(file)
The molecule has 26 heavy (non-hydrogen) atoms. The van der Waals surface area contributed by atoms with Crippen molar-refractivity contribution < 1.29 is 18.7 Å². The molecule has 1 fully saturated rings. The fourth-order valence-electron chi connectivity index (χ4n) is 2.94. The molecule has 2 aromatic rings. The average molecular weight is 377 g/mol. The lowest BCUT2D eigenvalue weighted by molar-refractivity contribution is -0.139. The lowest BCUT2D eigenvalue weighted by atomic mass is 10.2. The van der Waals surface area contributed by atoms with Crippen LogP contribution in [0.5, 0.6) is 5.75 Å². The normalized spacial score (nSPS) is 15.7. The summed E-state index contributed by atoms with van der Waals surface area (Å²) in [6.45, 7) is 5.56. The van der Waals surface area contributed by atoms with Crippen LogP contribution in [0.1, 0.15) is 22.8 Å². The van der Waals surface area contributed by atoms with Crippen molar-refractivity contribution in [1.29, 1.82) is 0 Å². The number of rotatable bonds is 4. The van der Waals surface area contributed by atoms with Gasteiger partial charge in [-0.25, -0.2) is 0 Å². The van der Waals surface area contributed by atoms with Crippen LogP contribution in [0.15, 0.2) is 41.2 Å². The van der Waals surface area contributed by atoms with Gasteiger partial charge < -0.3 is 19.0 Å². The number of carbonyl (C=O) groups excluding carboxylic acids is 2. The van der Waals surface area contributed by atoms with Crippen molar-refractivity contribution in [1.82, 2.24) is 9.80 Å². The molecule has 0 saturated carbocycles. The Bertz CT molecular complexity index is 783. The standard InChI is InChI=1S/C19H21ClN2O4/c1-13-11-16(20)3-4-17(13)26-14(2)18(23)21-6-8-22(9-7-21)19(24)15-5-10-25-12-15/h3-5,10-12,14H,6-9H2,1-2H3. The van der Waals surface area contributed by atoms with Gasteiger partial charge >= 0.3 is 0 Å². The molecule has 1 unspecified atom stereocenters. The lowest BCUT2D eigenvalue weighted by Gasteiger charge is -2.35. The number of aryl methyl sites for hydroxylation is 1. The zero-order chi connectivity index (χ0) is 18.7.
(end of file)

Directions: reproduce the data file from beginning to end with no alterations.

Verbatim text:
The molecule has 26 heavy (non-hydrogen) atoms. The van der Waals surface area contributed by atoms with Crippen molar-refractivity contribution < 1.29 is 18.7 Å². The molecule has 1 fully saturated rings. The fourth-order valence-electron chi connectivity index (χ4n) is 2.94. The molecule has 2 aromatic rings. The average molecular weight is 377 g/mol. The lowest BCUT2D eigenvalue weighted by molar-refractivity contribution is -0.139. The lowest BCUT2D eigenvalue weighted by atomic mass is 10.2. The van der Waals surface area contributed by atoms with Crippen LogP contribution in [0.5, 0.6) is 5.75 Å². The normalized spacial score (nSPS) is 15.7. The summed E-state index contributed by atoms with van der Waals surface area (Å²) in [6.45, 7) is 5.56. The van der Waals surface area contributed by atoms with Crippen LogP contribution in [0.1, 0.15) is 22.8 Å². The van der Waals surface area contributed by atoms with Crippen molar-refractivity contribution in [1.29, 1.82) is 0 Å². The number of rotatable bonds is 4. The van der Waals surface area contributed by atoms with Gasteiger partial charge in [-0.25, -0.2) is 0 Å². The van der Waals surface area contributed by atoms with Crippen LogP contribution in [0.15, 0.2) is 41.2 Å². The van der Waals surface area contributed by atoms with Gasteiger partial charge < -0.3 is 19.0 Å². The number of carbonyl (C=O) groups excluding carboxylic acids is 2. The van der Waals surface area contributed by atoms with Crippen molar-refractivity contribution in [1.82, 2.24) is 9.80 Å². The molecule has 0 saturated carbocycles. The Bertz CT molecular complexity index is 783. The standard InChI is InChI=1S/C19H21ClN2O4/c1-13-11-16(20)3-4-17(13)26-14(2)18(23)21-6-8-22(9-7-21)19(24)15-5-10-25-12-15/h3-5,10-12,14H,6-9H2,1-2H3. The van der Waals surface area contributed by atoms with Gasteiger partial charge >= 0.3 is 0 Å². The molecule has 1 unspecified atom stereocenters. The lowest BCUT2D eigenvalue weighted by Gasteiger charge is -2.35. The number of aryl methyl sites for hydroxylation is 1. The zero-order chi connectivity index (χ0) is 18.7.